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Sir John Boys (1607 – 8 October 1664) is best known as the Royalist captain who was the Governor of Donnington Castle in Berkshire[1] during the English Civil War.

Boys was born in at Bonnington, near to Goodnestone, in Kent, the eldest son and heir of Edward Boys of Bonnington, by Jane, a daughter of Edward Sanders (of Northborne). He was baptized at Chillenden, on 5 April 1607.

Defence of Donnington Castle

Donnington Castle is located north of the town of Newbury. It was garrisoned in 1643 for King Charles I and commanded the road from Oxford to Southampton, and the road from London to Bath. It was from 1643 under the command of Lieutenant-Colonel John Boys who spent £1,000 on earthworks to strengthen the defences.

A division of the Royalist Regiment of the Earl Rivers consisting of 200 foot, 25 horse and 4 guns under the command of John Boys, 'a professional soldier from Kent', were put into Donnington Castle and held the castle from 1643 until 1 April 1646.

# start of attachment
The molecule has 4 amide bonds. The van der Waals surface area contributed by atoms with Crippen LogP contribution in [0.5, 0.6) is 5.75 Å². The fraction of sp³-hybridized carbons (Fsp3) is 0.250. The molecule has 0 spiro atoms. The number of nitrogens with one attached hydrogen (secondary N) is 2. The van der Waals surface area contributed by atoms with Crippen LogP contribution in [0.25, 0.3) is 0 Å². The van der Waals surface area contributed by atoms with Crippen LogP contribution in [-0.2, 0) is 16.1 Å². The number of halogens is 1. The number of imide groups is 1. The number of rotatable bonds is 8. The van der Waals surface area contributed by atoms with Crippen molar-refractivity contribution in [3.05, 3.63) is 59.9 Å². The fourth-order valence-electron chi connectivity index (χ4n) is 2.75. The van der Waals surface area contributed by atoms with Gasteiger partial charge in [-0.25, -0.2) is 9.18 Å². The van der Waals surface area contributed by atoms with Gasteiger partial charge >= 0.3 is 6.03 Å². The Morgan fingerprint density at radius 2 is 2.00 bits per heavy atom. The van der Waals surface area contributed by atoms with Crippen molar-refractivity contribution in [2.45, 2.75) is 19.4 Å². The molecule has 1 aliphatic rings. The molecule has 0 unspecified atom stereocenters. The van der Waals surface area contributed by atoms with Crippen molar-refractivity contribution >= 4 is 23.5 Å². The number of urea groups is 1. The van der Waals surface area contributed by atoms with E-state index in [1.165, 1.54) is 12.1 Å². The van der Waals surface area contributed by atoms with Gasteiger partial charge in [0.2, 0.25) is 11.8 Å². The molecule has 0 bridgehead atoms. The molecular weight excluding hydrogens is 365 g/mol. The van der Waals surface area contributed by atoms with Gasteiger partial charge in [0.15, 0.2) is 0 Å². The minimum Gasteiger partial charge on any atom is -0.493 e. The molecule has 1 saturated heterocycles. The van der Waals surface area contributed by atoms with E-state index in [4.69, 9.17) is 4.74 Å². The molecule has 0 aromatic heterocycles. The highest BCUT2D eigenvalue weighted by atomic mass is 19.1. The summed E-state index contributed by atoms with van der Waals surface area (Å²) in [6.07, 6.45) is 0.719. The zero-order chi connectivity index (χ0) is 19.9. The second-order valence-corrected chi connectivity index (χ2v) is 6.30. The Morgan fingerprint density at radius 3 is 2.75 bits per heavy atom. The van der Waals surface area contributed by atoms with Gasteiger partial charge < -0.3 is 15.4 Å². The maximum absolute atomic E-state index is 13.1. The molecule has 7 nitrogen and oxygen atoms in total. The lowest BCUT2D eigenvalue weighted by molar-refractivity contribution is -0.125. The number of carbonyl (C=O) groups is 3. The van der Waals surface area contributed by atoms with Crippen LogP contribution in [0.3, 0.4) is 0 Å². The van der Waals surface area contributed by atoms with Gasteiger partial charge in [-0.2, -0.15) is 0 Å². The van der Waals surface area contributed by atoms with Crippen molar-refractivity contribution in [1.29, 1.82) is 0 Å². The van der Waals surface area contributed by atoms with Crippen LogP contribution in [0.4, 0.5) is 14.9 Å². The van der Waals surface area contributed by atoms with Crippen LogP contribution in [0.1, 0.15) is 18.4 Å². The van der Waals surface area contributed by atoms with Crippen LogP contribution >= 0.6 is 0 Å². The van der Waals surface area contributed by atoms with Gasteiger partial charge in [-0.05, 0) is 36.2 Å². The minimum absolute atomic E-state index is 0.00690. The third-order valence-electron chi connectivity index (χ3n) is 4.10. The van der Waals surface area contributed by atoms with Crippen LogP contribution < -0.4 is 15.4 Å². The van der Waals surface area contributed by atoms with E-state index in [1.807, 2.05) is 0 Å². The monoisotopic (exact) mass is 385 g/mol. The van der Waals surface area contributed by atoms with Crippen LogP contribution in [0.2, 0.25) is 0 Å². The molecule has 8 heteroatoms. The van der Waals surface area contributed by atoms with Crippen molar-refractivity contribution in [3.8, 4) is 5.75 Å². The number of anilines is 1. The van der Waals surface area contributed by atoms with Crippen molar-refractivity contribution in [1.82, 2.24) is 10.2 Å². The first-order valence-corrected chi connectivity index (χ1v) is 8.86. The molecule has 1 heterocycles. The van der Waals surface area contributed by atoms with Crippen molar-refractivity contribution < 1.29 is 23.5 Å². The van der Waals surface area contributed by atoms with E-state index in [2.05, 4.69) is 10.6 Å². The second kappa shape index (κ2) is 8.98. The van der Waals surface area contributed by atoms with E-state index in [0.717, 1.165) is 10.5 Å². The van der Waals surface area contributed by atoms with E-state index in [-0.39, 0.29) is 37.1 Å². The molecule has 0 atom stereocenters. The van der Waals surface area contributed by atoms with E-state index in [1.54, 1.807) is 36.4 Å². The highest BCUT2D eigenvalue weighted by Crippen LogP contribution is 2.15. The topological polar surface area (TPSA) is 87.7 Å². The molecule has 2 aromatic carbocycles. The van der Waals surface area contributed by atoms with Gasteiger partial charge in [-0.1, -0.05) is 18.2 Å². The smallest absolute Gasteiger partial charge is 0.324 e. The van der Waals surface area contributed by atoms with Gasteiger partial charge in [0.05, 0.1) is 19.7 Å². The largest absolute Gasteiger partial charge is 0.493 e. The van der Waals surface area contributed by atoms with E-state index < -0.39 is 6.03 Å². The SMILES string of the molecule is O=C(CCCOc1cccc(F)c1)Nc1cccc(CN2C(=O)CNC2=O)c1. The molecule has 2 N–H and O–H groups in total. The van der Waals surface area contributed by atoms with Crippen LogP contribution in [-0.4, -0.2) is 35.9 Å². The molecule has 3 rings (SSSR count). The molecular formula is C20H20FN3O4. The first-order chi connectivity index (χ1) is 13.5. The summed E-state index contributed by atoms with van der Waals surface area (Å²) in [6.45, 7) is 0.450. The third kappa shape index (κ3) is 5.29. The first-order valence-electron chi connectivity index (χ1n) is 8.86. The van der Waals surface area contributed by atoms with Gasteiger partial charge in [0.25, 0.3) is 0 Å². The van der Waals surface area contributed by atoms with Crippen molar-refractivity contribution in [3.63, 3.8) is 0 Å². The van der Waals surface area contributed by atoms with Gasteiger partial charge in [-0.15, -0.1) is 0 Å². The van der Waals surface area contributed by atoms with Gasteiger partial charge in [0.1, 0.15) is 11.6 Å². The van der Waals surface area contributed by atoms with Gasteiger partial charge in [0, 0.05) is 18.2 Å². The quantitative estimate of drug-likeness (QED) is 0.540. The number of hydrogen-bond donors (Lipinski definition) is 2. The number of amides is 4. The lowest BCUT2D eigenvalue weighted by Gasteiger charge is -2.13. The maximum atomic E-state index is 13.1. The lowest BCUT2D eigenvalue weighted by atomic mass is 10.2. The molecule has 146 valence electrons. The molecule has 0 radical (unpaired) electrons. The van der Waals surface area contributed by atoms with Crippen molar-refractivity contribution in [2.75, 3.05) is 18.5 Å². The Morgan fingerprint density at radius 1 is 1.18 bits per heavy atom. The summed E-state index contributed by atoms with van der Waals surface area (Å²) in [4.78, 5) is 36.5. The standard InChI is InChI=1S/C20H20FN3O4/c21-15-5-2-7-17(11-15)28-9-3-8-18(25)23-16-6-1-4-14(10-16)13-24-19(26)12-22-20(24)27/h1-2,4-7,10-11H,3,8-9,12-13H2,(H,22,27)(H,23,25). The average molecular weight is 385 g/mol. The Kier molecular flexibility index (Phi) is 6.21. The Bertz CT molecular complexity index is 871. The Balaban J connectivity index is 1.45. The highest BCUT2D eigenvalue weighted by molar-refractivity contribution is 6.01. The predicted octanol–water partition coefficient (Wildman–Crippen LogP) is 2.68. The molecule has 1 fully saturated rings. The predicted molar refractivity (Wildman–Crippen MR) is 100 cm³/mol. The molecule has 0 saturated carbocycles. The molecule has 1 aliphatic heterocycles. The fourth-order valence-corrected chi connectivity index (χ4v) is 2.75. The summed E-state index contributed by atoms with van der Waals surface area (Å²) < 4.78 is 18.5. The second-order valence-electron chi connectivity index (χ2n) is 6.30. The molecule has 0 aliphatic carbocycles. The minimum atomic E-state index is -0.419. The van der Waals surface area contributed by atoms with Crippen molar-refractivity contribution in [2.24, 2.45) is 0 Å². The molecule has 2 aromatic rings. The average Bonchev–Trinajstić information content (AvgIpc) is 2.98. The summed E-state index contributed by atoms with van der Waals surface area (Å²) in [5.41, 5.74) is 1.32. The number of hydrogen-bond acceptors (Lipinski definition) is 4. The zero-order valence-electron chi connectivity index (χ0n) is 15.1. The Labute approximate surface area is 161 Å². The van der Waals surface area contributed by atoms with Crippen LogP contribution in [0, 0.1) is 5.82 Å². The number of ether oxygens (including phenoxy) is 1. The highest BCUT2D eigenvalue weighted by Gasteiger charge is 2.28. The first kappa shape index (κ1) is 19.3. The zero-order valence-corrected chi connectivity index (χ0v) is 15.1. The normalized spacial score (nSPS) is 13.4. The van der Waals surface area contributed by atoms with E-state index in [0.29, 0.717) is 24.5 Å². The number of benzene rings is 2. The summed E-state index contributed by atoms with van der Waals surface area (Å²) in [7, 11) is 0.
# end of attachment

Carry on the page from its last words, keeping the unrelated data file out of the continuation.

On 31 July 1644 Donnington Castle was attacked by a division of the New Model Army of 3000 horses and dragoons, under the command of Lieutenant-General John Middleton, without any artillery support who attempted to compel a surrender from Boys, but the Parliamentary army was repulsed with the loss of at least 300 men.

About a month later, on 29 September, Colonel Jeremy Horton began a 12 day blockade laying siege to Donnington, having raised a battery at the foot of the hill, near Newbury he was able to shatter the southern towers of the castles medieval defenses and reduce a part of the wall to rubble. It has been estimated that at least 1000 missiles were projected against the fortress during this engagement. Even though Colonel Horton had been reinforced, with additional men, Governor John Boys refused to concede and even invited Horton to surrender his forces.